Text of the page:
It’s quite resilient to removal like Bile Blight and Lightning Strike, and it’s a fine blocker. It’s also capable of quickly closing out a game if its controller clears the way. The Cat Soldier tokens it produces are particularly great at triggering the Raid of Wingmate Roc,

Abzan Midrange was a likely favorite going into Khans of Tarkir Standard. After all, it won the Theros block Pro Tour in the hands of Patrick Chapin, and the spoiling of Siege Rhino and Abzan Charm gave it two new tools more powerful than any cards the archetype could have ever dreamed of playing. There is no surprise it won the Pro Tour, and there is no surprise it continues to win.

There is really no safer or surer bet--no deck more rewarding of continued play, experience and mastery--and there is no deck more capable of being tuned week-to-week to adapt to the metagame. This is surely the deck I have my money on in future Standard events and the deck I recommend everyone picking up sooner than later, if not to play it than to know how to beat it.


Treasure Cruise has massively impacted Legacy and the effects are just beginning to be felt. The abrupt rise of Izzet Delver has shocked the format, and a strong reaction to this deck is already taking shape through the metagame.

The SCG Legacy Open in Columbus on Sunday was the most high-profile and significant event before Legacy GP: New Jersey this coming weekend, and it will be looked upon by many for inspiration.

Rudy Briksza won the event with a UW Stoneblade deck splashing into red for Lightning Bolt for extra creature control and maindeck Pyroblast to counter Treasure Cruise.

This deck is built to control and outlast Izzet Delver decks with plenty of disruption alongside the powerful Stoneforge Mystic providing lategame inevitability. Snapcaster Mage is quite powerful with delving because delve can be used when being flashbacked from the graveyard!

This deck leans on two Dig Through Times and just one Treasure Cruise, a decision that gives the deck greater card quality at the expense of quantity. And in practice, it is likely more powerful overall.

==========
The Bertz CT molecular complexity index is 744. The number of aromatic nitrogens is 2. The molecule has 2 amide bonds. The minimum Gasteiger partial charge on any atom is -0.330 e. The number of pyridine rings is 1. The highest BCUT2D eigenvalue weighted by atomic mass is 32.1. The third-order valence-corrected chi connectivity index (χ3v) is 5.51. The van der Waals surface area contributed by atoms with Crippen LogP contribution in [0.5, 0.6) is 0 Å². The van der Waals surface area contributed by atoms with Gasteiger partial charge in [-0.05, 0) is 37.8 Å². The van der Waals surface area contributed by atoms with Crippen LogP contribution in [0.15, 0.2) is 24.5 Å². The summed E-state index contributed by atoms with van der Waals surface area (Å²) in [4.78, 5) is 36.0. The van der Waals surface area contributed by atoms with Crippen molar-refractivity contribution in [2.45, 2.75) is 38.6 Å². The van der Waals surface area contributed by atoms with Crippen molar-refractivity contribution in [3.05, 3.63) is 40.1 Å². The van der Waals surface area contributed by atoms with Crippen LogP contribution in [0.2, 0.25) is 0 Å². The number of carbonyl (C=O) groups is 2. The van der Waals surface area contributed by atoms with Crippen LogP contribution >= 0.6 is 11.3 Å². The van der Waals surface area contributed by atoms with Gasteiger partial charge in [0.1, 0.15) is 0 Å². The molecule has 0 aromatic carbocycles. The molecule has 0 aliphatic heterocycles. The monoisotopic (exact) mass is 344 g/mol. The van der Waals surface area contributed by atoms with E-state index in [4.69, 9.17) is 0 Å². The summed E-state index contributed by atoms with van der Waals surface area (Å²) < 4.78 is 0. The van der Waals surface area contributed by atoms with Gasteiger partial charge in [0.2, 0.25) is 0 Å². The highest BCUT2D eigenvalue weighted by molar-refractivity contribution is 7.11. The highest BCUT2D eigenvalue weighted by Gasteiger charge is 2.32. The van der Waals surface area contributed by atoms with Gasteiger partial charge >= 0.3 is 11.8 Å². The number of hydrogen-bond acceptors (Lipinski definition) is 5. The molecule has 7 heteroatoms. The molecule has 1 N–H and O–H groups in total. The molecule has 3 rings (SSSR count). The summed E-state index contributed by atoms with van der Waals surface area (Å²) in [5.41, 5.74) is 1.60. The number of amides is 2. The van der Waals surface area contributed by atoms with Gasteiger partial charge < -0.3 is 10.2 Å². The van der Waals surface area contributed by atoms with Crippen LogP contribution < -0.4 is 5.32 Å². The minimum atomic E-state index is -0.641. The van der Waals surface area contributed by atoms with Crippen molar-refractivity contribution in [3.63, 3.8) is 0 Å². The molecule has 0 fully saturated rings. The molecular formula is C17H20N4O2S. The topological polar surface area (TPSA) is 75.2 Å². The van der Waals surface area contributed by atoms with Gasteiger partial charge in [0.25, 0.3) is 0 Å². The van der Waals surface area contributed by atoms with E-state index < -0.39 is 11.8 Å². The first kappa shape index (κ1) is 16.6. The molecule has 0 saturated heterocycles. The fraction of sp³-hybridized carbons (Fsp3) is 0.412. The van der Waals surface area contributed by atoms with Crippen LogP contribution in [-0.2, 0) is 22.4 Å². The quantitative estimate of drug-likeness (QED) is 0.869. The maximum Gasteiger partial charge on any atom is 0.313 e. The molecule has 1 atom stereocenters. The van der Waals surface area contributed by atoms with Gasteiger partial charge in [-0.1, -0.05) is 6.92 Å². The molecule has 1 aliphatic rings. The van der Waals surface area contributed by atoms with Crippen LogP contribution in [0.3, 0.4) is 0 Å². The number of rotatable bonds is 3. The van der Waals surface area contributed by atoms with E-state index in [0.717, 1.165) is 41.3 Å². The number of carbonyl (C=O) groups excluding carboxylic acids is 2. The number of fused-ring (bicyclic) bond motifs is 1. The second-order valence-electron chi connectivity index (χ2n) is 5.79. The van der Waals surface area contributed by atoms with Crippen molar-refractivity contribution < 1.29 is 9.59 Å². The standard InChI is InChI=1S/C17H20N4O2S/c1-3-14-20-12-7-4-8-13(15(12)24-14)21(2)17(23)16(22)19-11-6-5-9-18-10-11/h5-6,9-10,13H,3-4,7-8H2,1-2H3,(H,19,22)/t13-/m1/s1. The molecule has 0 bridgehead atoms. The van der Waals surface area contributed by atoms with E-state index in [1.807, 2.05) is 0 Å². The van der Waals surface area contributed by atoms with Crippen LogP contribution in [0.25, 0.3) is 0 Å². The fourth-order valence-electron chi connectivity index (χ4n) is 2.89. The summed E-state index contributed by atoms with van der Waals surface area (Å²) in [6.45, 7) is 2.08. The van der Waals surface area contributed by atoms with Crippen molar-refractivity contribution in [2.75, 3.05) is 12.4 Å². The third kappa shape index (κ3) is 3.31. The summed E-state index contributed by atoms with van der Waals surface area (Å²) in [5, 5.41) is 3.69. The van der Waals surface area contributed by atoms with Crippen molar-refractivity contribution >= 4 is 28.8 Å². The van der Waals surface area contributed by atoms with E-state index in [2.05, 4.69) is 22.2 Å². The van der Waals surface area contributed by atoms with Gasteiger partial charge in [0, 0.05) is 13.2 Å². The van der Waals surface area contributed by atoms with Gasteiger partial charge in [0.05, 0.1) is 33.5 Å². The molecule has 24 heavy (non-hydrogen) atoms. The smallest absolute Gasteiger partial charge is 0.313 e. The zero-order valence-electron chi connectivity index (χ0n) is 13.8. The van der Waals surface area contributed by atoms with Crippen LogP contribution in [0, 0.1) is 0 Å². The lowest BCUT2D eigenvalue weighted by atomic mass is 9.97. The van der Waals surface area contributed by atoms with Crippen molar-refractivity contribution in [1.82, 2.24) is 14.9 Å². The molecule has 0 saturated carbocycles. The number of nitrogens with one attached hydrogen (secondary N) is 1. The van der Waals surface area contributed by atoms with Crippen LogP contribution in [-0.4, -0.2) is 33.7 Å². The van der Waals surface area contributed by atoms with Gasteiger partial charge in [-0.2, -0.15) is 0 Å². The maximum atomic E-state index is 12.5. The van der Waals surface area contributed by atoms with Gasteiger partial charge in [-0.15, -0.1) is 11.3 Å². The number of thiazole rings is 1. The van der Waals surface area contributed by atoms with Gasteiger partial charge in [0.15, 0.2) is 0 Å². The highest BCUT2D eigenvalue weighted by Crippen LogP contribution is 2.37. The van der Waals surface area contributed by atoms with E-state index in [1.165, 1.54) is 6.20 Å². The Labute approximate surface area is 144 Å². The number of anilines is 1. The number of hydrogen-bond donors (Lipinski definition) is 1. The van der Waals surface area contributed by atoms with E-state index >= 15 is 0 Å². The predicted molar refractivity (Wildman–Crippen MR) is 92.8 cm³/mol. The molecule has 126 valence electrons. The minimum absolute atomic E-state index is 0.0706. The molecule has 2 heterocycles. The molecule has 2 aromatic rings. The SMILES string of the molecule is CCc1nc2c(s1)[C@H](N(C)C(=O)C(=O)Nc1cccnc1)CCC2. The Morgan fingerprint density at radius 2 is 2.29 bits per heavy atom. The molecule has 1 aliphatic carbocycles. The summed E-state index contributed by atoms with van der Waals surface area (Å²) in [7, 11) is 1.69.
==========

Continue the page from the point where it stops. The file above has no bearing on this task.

Dig Through Time ultimately requires more mana, but as an instant it’s certainly more versatile. They will be functionally similar in terms of cost in most matches, but Dig Through Time carries significantly less variance than random draws from the top of the deck, so it’s more reliable than Treasure Cruise.


On the other hand, it lacks the same level of explosive potential that comes with hitting three relevant cards, and with less raw cards, it’s not as synergistic with Brainstorm plus a shuffle effect.

These sort of card decisions needs to be thoroughly tested, and certainly both options are fine, while perhaps a mix is the most correct. Based on his interviews, Rudy was happy with his decision and hinted that he would cut the Treasure Cruise because Dig Through Time performed so well.

I really like Rudy’s deck, and it’s exactly the sort of idea I had in mind for approaching the format. It’s able to play the control role against Izzet Delver with lots of removal and it has inevitability with its endgame. The removal package makes it strong against Elves Combo, while the stable manabase and strong creatures give it plenty of game against Death and Taxes.

This deck has all the tools it requires for fighting fair decks but has plenty of great sideboard options for attacking the remainder of the field. Containment Priest in particular was tailor-made for this strategy.

With proper testing and tuning, this deck is a great option for the GP and a deck I’d recommend to anyone with Stoneblade experience. It’s certainly the deck I’ll be working with going forward.

That’s it this week, so please scroll down to the comments section with any questions.

5 thoughts on “Insider: Cards to Watch and Decks to Play in Standard, Modern and Legacy

    1. Nope–but that would be a nice compliment to round off the article. I think Smash and Shattering were the relevant Modern mentions.

      Perhaps Adam can chime in here?